Interviewer: Amyloidosis is a rare and possibly debilitating disease, which affects about 4,000 people a year in the United States. If left untreated, the disease can cause severe organ damage, so early detection is critical. Dr. Aman Godara is an amyloidosis specialist at Huntsman Cancer Institute. Dr. Godara, first of all, what causes this disease?
Dr. Godara: So amyloidosis is a rare and complex disease where a protein misshapes itself, becomes the amyloid protein, and then deposits in different organs of the body causing damage.
Interviewer: So it collects in different organs?
Dr. Godara: Correct.
Interviewer: And for each patient, it could be a different organ. It could manifest itself differently.
Dr. Godara: The type of protein that's behind amyloidosis could affect what type of organ is involved in the body.
Interviewer: And the diagnosis for a lot of patients can be kind of an aha moment because it can manifest in different ways. Somebody could be experiencing some sort of abdominal pain and just really can't track down what it is, and it ends up being amyloidosis. Explain that a little bit more, that aha moment.
Dr. Godara: So the diagnosis of amyloidosis can be very challenging because, as we mentioned, there are several different types of protein that can cause several different manifestations in the body.
So usually, when a patient is being diagnosed with amyloidosis, the diagnosis requires a biopsy of an organ or a tissue in the body that we suspect would be involved with the amyloidosis.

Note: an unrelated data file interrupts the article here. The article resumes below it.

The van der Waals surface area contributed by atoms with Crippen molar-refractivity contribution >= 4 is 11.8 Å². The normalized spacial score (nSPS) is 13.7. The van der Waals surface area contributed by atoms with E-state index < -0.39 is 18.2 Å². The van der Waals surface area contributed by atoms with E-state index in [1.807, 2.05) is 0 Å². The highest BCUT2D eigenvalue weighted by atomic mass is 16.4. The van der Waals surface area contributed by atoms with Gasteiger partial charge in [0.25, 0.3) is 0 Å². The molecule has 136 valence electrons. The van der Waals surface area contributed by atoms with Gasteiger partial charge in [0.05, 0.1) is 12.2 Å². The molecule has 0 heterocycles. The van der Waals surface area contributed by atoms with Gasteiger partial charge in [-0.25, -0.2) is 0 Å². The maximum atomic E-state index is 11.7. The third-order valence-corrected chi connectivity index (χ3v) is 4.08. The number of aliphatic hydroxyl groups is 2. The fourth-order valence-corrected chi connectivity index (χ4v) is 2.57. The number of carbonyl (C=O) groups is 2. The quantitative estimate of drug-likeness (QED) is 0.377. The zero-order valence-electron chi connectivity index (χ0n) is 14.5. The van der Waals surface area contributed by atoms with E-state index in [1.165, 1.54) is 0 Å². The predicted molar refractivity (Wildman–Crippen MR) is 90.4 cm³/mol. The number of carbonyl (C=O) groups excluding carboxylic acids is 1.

There have been some newer developments in diagnosing amyloidosis, and that's the type of a nuclear scan that we have started using to diagnose a type of amyloidosis that we call as the ATTR amyloidosis.
Depending on the type of organ that's being damaged by the amyloidosis, the symptoms could vary along. If someone's heart is being damaged with amyloidosis, usually patients with heart damage from amyloidosis experience shortness of breath, they experience swelling in their legs, and when they go to see a cardiologist, they are usually identified to have heart failure.
When amyloidosis affects the kidneys, it can cause leakage of protein in the urine, which can manifest itself as a form of urine. Sometimes patients with amyloidosis have involvement of their nerves and that can manifest as painful neuropathy involving their arms or their legs.
Interviewer: So when somebody is experiencing some of those symptoms, they might go to their family doctor, right? And it sounds like this could be a lot of different things. Is it pretty easily misdiagnosed at first?
Dr. Godara: As the diagnosis for amyloidosis is so challenging, misdiagnosis occurs often because the type of symptoms that come along with amyloidosis can occur from other diseases and other conditions.
If a patient is experiencing symptoms of heart failure, that could manifest from a different number of reasons. When patients have kidney dysfunction, that can also occur from a list of different conditions that can damage the kidneys.